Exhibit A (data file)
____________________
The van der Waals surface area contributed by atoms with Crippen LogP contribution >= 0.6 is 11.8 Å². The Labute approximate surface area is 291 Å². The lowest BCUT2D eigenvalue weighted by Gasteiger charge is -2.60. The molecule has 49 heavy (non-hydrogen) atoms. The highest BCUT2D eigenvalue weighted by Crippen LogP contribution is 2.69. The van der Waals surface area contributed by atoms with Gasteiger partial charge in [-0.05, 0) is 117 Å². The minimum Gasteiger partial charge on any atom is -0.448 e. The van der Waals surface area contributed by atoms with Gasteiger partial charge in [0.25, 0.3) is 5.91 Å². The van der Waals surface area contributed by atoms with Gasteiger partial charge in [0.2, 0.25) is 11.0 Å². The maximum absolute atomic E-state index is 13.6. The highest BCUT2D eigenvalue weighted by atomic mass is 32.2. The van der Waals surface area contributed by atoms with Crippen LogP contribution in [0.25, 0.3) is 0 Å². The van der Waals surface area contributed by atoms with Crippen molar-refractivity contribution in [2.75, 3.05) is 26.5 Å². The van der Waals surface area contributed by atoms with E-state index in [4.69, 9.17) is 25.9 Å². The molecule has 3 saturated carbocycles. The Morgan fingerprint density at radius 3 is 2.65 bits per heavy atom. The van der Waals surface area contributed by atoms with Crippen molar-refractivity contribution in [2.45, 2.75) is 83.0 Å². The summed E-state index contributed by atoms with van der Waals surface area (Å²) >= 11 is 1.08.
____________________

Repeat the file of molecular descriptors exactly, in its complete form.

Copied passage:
The van der Waals surface area contributed by atoms with Crippen LogP contribution >= 0.6 is 11.8 Å². The Labute approximate surface area is 291 Å². The lowest BCUT2D eigenvalue weighted by Gasteiger charge is -2.60. The molecule has 49 heavy (non-hydrogen) atoms. The highest BCUT2D eigenvalue weighted by Crippen LogP contribution is 2.69. The van der Waals surface area contributed by atoms with Gasteiger partial charge in [-0.05, 0) is 117 Å². The minimum Gasteiger partial charge on any atom is -0.448 e. The van der Waals surface area contributed by atoms with Gasteiger partial charge in [0.25, 0.3) is 5.91 Å². The van der Waals surface area contributed by atoms with Gasteiger partial charge in [0.2, 0.25) is 11.0 Å². The maximum absolute atomic E-state index is 13.6. The highest BCUT2D eigenvalue weighted by atomic mass is 32.2. The van der Waals surface area contributed by atoms with Crippen LogP contribution in [0.25, 0.3) is 0 Å². The van der Waals surface area contributed by atoms with Crippen molar-refractivity contribution in [2.75, 3.05) is 26.5 Å². The van der Waals surface area contributed by atoms with E-state index in [4.69, 9.17) is 25.9 Å². The molecule has 3 saturated carbocycles. The Morgan fingerprint density at radius 3 is 2.65 bits per heavy atom. The van der Waals surface area contributed by atoms with Crippen molar-refractivity contribution in [2.45, 2.75) is 83.0 Å². The summed E-state index contributed by atoms with van der Waals surface area (Å²) >= 11 is 1.08.